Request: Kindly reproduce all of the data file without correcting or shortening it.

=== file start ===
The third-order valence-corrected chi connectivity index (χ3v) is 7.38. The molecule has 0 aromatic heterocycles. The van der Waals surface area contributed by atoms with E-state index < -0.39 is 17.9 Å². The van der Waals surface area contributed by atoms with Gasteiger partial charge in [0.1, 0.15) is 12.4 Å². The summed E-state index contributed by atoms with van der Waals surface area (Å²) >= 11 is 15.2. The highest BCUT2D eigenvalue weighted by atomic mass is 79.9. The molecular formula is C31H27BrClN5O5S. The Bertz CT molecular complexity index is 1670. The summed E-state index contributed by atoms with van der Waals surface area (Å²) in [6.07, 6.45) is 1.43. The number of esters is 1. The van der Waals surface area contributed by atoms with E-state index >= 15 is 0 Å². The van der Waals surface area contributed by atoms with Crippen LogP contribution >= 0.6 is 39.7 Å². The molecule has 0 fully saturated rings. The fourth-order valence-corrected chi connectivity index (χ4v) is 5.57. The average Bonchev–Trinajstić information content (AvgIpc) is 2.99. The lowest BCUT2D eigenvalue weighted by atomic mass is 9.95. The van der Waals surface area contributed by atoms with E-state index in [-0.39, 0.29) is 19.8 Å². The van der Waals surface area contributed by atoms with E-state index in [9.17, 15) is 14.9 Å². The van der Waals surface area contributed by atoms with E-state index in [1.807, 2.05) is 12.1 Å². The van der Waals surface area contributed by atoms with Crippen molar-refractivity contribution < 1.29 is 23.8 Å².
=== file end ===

The third-order valence-corrected chi connectivity index (χ3v) is 7.38. The molecule has 0 aromatic heterocycles. The van der Waals surface area contributed by atoms with E-state index < -0.39 is 17.9 Å². The van der Waals surface area contributed by atoms with Gasteiger partial charge in [0.1, 0.15) is 12.4 Å². The summed E-state index contributed by atoms with van der Waals surface area (Å²) >= 11 is 15.2. The highest BCUT2D eigenvalue weighted by atomic mass is 79.9. The molecular formula is C31H27BrClN5O5S. The Bertz CT molecular complexity index is 1670. The summed E-state index contributed by atoms with van der Waals surface area (Å²) in [6.07, 6.45) is 1.43. The number of esters is 1. The van der Waals surface area contributed by atoms with E-state index >= 15 is 0 Å². The van der Waals surface area contributed by atoms with Crippen LogP contribution >= 0.6 is 39.7 Å². The molecule has 0 fully saturated rings. The fourth-order valence-corrected chi connectivity index (χ4v) is 5.57. The average Bonchev–Trinajstić information content (AvgIpc) is 2.99. The lowest BCUT2D eigenvalue weighted by atomic mass is 9.95. The van der Waals surface area contributed by atoms with E-state index in [-0.39, 0.29) is 19.8 Å². The van der Waals surface area contributed by atoms with E-state index in [9.17, 15) is 14.9 Å². The van der Waals surface area contributed by atoms with E-state index in [1.807, 2.05) is 12.1 Å². The van der Waals surface area contributed by atoms with Crippen molar-refractivity contribution < 1.29 is 23.8 Å².